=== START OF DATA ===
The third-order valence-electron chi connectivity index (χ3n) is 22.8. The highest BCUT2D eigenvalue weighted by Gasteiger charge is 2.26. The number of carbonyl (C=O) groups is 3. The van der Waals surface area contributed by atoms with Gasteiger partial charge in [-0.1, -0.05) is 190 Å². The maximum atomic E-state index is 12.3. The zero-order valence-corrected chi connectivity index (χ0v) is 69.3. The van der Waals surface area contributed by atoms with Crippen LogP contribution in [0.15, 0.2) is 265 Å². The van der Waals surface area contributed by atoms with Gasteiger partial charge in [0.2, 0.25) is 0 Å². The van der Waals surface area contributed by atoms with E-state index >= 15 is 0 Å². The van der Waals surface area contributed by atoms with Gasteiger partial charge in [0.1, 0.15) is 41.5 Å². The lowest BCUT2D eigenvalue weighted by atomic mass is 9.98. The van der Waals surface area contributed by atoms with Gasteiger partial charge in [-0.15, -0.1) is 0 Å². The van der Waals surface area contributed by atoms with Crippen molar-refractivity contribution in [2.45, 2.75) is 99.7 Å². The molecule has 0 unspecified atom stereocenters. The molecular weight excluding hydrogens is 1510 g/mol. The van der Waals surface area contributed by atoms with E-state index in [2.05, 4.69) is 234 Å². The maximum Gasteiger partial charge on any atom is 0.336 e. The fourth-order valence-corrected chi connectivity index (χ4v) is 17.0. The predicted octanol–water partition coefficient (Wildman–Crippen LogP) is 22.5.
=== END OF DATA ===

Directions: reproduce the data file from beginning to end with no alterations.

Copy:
The third-order valence-electron chi connectivity index (χ3n) is 22.8. The highest BCUT2D eigenvalue weighted by Gasteiger charge is 2.26. The number of carbonyl (C=O) groups is 3. The van der Waals surface area contributed by atoms with Gasteiger partial charge in [-0.1, -0.05) is 190 Å². The maximum atomic E-state index is 12.3. The zero-order valence-corrected chi connectivity index (χ0v) is 69.3. The van der Waals surface area contributed by atoms with Crippen LogP contribution in [0.15, 0.2) is 265 Å². The van der Waals surface area contributed by atoms with Gasteiger partial charge in [0.2, 0.25) is 0 Å². The van der Waals surface area contributed by atoms with E-state index >= 15 is 0 Å². The van der Waals surface area contributed by atoms with Gasteiger partial charge in [0.1, 0.15) is 41.5 Å². The lowest BCUT2D eigenvalue weighted by atomic mass is 9.98. The van der Waals surface area contributed by atoms with Gasteiger partial charge in [-0.15, -0.1) is 0 Å². The van der Waals surface area contributed by atoms with Crippen molar-refractivity contribution in [2.45, 2.75) is 99.7 Å². The molecule has 0 unspecified atom stereocenters. The molecular weight excluding hydrogens is 1510 g/mol. The van der Waals surface area contributed by atoms with E-state index in [2.05, 4.69) is 234 Å². The maximum Gasteiger partial charge on any atom is 0.336 e. The fourth-order valence-corrected chi connectivity index (χ4v) is 17.0. The predicted octanol–water partition coefficient (Wildman–Crippen LogP) is 22.5.